The high seas start 200 nautical miles from shore, a remoteness that for centuries helped shield these waters from the impacts of human activities. Photo: Pexels

The ocean, as we’re all learning quickly, isn’t too big to fail. Every week brings more news of warming waters, declining species, increasing marine pollution, and the consequences of leaving those problems unaddressed. To give marine wildlife and ecosystems—and the billions of people who depend on them—a shot at a sustainable future, policymakers around the world must take decisive action soon.

Fortunately, the United Nations appears poised to do its part. UN member countries are close to finalising a treaty that would bring much-needed protections to the high seas—the waters beyond national jurisdiction that make up nearly two-thirds of the ocean.

The high seas start 200 nautical miles from shore, a remoteness that for centuries helped shield these waters from the impacts of hu...

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Engineers unlock secrets to swimming efficiency of whales, dolphins

Are captive dolphins happy?

Someday, underwater robots may so closely mimic creatures like fish that they’ll fool not only the real animals themselves but humans as well. That ability could yield information ranging from the health of fish stocks to the location of foreign watercraft. Such robots would need to be fast, efficient, highly maneuverable, and acoustically stealthy. In other words, they would have to be very much like bottlenose dolphins or killer whales.

“We’re interested in developing the next generation of underwater vehicles so we’re trying to understand how dolphins and whales swim as efficiently as they do,” says Keith W. Moored, an assistant professor of mechanical engineering and mechanics in Lehigh University’s P.C. Rossin College of Engineering and Applied Science...

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Florida’s fight with sea level rise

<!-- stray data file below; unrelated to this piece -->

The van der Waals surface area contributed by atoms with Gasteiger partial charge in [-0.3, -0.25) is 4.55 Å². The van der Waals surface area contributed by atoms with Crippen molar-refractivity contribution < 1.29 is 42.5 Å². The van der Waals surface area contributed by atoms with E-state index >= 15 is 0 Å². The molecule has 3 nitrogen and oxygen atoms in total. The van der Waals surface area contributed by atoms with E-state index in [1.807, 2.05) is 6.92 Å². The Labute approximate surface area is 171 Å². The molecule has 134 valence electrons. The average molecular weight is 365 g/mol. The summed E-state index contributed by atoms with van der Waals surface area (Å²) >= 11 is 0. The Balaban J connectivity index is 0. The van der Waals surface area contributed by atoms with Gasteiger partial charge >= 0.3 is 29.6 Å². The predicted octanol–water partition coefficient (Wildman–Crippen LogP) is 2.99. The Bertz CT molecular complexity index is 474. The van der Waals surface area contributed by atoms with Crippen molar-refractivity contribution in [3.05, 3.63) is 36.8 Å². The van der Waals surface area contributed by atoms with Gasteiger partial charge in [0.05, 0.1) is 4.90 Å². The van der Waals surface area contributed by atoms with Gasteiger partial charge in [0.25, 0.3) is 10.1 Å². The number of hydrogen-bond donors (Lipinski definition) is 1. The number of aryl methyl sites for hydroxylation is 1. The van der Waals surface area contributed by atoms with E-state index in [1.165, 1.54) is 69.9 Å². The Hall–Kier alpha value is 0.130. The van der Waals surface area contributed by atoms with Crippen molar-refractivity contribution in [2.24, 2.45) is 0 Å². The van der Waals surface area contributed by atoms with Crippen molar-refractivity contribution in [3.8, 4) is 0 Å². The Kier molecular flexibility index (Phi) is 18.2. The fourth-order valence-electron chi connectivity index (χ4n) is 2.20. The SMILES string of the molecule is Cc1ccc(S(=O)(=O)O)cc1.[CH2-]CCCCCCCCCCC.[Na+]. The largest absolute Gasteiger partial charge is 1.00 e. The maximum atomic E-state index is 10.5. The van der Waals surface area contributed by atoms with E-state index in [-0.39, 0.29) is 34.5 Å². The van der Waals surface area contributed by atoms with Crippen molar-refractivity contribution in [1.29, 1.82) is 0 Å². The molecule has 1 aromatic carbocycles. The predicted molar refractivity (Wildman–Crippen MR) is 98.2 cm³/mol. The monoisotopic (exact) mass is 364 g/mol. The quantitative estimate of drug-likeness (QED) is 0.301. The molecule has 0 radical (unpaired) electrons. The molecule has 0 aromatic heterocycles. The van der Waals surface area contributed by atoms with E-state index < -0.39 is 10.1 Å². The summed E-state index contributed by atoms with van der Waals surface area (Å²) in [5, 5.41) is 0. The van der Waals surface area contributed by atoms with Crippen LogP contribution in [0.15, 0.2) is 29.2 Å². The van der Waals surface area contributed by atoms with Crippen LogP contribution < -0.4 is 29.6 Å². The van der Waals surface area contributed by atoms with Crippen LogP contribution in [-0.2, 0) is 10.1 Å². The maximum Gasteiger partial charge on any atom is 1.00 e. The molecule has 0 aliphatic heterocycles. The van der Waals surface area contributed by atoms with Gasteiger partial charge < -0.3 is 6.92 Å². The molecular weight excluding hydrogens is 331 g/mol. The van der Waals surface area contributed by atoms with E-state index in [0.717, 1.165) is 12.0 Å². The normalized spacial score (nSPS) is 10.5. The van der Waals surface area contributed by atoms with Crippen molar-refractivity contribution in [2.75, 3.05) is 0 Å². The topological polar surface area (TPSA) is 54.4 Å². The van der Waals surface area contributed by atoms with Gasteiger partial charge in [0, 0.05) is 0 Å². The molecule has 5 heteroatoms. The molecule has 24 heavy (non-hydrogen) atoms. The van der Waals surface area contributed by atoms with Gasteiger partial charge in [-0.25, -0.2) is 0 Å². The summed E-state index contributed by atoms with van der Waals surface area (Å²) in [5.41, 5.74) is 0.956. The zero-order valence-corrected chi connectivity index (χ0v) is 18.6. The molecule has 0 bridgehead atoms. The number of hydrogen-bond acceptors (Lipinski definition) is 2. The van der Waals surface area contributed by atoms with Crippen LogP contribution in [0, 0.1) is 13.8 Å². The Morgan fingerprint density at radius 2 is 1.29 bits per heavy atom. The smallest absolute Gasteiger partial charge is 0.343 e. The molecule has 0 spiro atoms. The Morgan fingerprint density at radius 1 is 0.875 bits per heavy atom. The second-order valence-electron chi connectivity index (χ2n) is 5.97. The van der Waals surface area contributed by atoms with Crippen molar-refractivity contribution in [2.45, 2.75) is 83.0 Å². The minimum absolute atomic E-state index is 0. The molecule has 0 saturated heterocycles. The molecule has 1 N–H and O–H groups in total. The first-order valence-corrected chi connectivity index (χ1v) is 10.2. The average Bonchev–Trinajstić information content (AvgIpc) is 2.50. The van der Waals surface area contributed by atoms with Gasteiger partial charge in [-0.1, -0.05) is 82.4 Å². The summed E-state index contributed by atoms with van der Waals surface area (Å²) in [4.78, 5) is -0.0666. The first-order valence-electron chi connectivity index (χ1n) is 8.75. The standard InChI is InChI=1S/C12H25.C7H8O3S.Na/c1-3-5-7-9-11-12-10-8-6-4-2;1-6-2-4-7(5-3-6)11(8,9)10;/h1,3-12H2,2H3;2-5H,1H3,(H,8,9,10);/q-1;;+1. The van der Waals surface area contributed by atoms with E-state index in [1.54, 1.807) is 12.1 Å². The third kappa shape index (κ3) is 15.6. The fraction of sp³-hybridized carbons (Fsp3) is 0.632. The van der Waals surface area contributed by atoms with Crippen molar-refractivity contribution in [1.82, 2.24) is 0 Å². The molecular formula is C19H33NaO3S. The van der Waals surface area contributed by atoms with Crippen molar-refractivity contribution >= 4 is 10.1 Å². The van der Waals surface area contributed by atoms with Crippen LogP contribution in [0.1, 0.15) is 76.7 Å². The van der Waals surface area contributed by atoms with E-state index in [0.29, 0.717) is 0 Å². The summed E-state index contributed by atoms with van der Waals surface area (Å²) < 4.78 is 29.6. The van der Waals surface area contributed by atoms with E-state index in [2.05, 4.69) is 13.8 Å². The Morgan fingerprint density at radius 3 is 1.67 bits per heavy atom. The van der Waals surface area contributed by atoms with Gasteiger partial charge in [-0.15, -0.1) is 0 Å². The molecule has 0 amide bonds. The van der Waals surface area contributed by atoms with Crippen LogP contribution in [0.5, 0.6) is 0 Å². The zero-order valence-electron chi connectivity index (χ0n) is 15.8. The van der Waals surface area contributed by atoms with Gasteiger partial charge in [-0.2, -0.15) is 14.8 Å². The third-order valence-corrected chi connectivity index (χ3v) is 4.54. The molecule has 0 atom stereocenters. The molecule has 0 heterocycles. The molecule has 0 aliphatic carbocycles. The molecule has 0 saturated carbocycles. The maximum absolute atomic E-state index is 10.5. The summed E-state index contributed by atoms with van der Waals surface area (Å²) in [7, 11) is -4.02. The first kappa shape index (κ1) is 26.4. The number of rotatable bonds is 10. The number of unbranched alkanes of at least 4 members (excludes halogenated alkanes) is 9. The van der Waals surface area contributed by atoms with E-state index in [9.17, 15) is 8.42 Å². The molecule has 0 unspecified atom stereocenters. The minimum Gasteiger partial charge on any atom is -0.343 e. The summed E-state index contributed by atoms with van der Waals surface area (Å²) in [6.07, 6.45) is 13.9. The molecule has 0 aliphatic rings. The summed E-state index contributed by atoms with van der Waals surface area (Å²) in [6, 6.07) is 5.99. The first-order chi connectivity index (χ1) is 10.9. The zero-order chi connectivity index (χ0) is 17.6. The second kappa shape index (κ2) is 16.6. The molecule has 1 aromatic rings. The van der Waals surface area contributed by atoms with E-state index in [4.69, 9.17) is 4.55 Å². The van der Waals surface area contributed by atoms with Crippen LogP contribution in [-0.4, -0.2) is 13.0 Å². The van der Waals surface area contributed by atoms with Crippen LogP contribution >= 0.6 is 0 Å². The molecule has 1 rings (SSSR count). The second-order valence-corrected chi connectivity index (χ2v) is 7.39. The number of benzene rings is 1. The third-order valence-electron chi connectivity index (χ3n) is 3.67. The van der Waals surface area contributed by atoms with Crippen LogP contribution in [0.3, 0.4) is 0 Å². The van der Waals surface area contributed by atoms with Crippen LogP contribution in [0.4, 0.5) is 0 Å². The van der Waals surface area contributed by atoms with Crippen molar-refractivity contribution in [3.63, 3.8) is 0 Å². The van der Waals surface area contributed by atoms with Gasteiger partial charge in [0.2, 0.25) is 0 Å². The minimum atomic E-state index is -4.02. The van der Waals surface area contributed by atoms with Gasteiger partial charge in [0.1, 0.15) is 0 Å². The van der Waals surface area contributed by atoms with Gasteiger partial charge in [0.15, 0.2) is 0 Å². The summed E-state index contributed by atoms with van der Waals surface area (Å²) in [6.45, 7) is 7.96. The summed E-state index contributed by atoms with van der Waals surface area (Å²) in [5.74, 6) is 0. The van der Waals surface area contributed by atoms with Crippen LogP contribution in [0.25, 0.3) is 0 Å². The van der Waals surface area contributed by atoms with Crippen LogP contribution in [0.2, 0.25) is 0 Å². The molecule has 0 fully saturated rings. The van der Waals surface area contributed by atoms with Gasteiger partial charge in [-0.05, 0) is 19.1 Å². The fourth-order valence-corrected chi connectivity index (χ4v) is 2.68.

Florida beach on a beautiful day

In the midst of the COVID-19 crisis, many people are dreaming of Florida as a retreat from long days of self-isolation. Hundreds of miles of beautiful beaches, azure skies, shimmering oceans, teeming wilderness including barrier reefs and the Everglades, and strands of picturesque keys and islets. But this paradise is staring down a menace of its own — a rising sea level — and it’s time for a paradigm shift to help us save the Sunshine State. How that battle plays out will have huge implications for other coastal regions across the rest of the United States.

Floridians are experiencing the undeniable impacts of sea level rise firsthand on a daily basis. For Florida’s environment, the signs of danger and damage are everywhere. Saltwater is inundating the Florida Bay, exacerbating an...

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Great Barrier Reef hit by third major bleaching event in five years

Bleached coral on Australia's Great Barrier Reef near Port Douglas on Feb. 20, 2017.

The Great Barrier Reef is experiencing its most widespread coral bleaching event, according to scientists who say record warm temperatures and warming oceans are threatening its fragile corals. The entire Great Barrier Reef and some of its surrounding areas are facing an unprecedented period of heat stress in what is the third major bleaching event in only the past five years. Heat-induced bleaching can occur periodically, but scientists say climate change is causing the destructive events to happen more frequently, which is particularly troubling because corals don’t have enough time to recover and grow back.

The reef’s last major bleaching event occurred in 2017, and scientists weren’t expecting another one so soon, said Mark Eakin, coordinator of the National Oceanic and Atmospheric Ad...

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A new tool for identifying climate-adaptive coral reefs

Coral bleaching caused by climate change

Climate change is threatening the world’s coral reefs, and saving them all will prove impossible. A team from EPFL has developed a method for identifying corals with the greatest adaptive potential to heat stress. The research, published in the journal Evolutionary Applications, should support improved and better-targeted marine biodiversity conservation strategies.

Coral reefs are home to up to one-third of global marine biodiversity and, as such, are a high conservation priority. Yet these precious ecosystems have declined rapidly in the past 20 years, resulting in significant species loss and bringing socioeconomic hardship to tropical regions of the world that rely heavily on fishing and tourism. This decline is driven by bleaching, the process by which coral dies.

Bleaching occurs ...